Moreover, a poll of voters at the beginning of the month found that less than a third regarded immigration as the most important issue at stake in the referendum. Clearly it’s not all about “out-of-control immigration,”as you appear to believe, and there have always been more important issues at play for the left (broadly defined) than just giving Farage one in the eye. The failure of the Remain camp to even try to understand the complex reasons why many British people who are not slavering xenophobes or natural UKIP fans – including 37% of Labour voters – decided to turn their backs on the EU goes a long way to explain their defeat. An obsession with making this about Farage and about the values he supposedly represents has backfired dramatically for Remain. Unfortunately they don’t seem to have learned anything from the experience.

          • DJL says:

            A bit rich to refer to my comment as rubbish, given that so far you have failed to engage with it. All you have been doing is ascribing to me rather stupid views that I have not even hinted at – indeed, that I do not hold at all. That was the tenor of your first response, and hence my reply, which was nothing but a short correction of your misunderstanding. Your latest comment is more of the same, so I will drop the condescension when you learn to read properly and stop quoting and citing studies/polls selectively, thank you very much.

            More misunderstandings:

            I can admit that the referendum was, in part, the result of the internal politics of the Conservative Party, but THAT is not independent of the rise of UKIP – to believe otherwise is to nitpick (how many UKIP members/supporters are former Tories?). In any case, I didn’t suggest, mainly because I didn’t say it, that the ascent of UKIP was the ONLY cause of the referendum, but I do think it was the main one (combined with, or being part of, the internal dynamics of the Tory party that you mention). Didn’t UKIP actually win the last European elections, after all? Unsurprisingly, considering your penchant for nitpicking, you only mention UKIP’s result at the last general election (in addition to unreferenced polls regarding their popular support), but in the latter there are many more issues to discuss and consider than at European elections – or at least a general election involves issues that are not directly relevant in European elections. Surely the results of the European elections are more relevant when discussing the role of UKIP in getting this referendum – didn’t the Tories promise the referendum before the general election? And I remind you that at the time this was viewed as a tactic to not lose more votes to UKIP.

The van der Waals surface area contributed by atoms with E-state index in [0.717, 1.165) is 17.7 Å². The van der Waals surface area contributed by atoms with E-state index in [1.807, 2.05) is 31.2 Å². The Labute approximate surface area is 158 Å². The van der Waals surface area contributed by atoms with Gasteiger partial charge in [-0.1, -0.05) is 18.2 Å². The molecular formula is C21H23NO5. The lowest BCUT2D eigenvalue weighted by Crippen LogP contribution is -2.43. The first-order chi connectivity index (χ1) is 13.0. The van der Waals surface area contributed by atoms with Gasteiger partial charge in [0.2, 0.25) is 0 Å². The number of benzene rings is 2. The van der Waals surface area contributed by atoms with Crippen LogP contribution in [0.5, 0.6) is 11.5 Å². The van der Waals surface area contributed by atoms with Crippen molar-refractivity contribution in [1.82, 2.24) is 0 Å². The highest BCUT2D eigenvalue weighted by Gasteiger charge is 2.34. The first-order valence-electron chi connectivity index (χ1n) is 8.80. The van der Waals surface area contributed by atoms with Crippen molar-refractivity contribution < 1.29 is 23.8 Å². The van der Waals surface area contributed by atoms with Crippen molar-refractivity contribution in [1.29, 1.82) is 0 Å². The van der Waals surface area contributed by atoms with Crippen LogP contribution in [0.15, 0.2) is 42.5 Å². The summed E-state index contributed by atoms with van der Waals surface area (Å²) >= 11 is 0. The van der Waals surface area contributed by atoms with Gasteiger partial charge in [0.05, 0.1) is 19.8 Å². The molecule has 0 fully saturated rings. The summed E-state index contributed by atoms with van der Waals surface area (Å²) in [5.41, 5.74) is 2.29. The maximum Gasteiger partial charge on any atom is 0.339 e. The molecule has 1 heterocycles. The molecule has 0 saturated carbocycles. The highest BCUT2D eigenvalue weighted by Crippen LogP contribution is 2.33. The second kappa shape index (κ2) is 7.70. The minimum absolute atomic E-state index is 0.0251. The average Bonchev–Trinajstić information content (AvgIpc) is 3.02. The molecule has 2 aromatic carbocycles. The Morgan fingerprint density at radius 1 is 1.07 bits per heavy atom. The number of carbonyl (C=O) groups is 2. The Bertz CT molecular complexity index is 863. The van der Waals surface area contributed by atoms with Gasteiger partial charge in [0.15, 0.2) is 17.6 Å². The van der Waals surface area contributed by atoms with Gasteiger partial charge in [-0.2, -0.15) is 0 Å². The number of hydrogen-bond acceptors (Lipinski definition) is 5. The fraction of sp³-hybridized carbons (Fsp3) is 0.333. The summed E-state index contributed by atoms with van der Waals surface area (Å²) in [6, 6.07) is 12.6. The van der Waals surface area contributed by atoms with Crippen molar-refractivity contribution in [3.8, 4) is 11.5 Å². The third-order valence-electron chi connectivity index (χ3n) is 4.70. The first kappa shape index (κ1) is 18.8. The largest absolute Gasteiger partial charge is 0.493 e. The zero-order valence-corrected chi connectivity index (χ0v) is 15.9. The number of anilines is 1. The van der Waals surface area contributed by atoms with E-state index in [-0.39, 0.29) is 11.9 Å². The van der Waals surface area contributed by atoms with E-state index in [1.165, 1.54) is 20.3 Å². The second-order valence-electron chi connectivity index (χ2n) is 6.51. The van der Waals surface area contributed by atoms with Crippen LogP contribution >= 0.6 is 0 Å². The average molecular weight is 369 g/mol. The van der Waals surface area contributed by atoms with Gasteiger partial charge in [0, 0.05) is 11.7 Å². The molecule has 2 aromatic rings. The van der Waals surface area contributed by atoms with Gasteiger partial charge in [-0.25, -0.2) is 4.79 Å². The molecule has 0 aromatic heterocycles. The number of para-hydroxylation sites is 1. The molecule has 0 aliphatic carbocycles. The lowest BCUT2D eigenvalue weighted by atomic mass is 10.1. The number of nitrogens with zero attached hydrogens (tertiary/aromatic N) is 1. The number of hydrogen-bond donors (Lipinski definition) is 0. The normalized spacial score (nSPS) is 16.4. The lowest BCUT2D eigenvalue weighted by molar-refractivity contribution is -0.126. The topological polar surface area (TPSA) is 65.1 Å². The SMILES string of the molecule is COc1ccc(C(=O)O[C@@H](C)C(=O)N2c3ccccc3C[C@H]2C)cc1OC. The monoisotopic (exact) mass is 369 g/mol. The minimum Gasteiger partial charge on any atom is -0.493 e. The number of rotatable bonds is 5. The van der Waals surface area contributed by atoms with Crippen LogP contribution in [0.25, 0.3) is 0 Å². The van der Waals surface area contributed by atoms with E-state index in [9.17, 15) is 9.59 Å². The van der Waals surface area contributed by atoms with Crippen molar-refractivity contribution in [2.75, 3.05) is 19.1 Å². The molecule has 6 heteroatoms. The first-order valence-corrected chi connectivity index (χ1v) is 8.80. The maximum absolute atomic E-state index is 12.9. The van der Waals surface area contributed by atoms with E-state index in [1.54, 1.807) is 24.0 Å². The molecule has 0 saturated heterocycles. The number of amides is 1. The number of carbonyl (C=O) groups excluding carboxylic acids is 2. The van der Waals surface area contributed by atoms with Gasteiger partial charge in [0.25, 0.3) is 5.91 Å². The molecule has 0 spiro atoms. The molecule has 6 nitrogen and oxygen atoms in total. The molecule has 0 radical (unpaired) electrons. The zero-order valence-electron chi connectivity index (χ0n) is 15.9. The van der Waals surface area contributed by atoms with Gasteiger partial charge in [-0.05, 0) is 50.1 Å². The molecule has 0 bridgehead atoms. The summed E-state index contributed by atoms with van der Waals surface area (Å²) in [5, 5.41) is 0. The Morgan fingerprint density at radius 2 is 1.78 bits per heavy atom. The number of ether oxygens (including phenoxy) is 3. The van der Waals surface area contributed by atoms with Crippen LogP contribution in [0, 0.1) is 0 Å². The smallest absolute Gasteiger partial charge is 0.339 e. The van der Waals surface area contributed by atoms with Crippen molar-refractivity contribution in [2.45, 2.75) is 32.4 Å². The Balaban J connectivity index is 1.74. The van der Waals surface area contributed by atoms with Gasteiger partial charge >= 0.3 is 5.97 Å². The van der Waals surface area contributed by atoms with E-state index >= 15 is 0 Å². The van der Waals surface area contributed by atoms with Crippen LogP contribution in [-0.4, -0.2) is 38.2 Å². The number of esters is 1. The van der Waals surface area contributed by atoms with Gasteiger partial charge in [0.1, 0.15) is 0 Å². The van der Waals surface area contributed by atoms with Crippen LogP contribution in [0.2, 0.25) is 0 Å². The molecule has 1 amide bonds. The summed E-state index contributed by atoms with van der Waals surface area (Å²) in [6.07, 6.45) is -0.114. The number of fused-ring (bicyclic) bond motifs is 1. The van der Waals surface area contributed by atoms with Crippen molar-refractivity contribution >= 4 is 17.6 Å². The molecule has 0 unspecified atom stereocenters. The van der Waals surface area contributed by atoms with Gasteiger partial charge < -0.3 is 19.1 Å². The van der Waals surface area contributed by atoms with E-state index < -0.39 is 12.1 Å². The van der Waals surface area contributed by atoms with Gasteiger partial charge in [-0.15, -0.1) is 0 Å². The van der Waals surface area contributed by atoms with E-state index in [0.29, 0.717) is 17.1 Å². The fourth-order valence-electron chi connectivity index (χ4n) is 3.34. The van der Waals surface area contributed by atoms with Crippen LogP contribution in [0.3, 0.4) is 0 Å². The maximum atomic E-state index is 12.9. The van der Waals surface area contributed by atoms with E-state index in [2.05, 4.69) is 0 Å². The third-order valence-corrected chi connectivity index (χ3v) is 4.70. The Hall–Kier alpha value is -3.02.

I also didn’t suggest, again, because I didn’t say it, that this referendum was all about Farage or UKIP – you really must stop making so many assumptions, you are terrible at it. All I said is that the main point of contention during the campaign, or at least the issue that was most discussed and arose most discussion, was immigration. Nothing to do with Farage or UKIP per se. The fact that a poll a month ago suggested that few voters thought immigration to be the main issue changes nothing – what, voters do not change their views, or focus, DURING the campaign? The results of a month-old poll are certainly no guide for how people voted on the day, and even less for what in the end they regarded as the most important issue.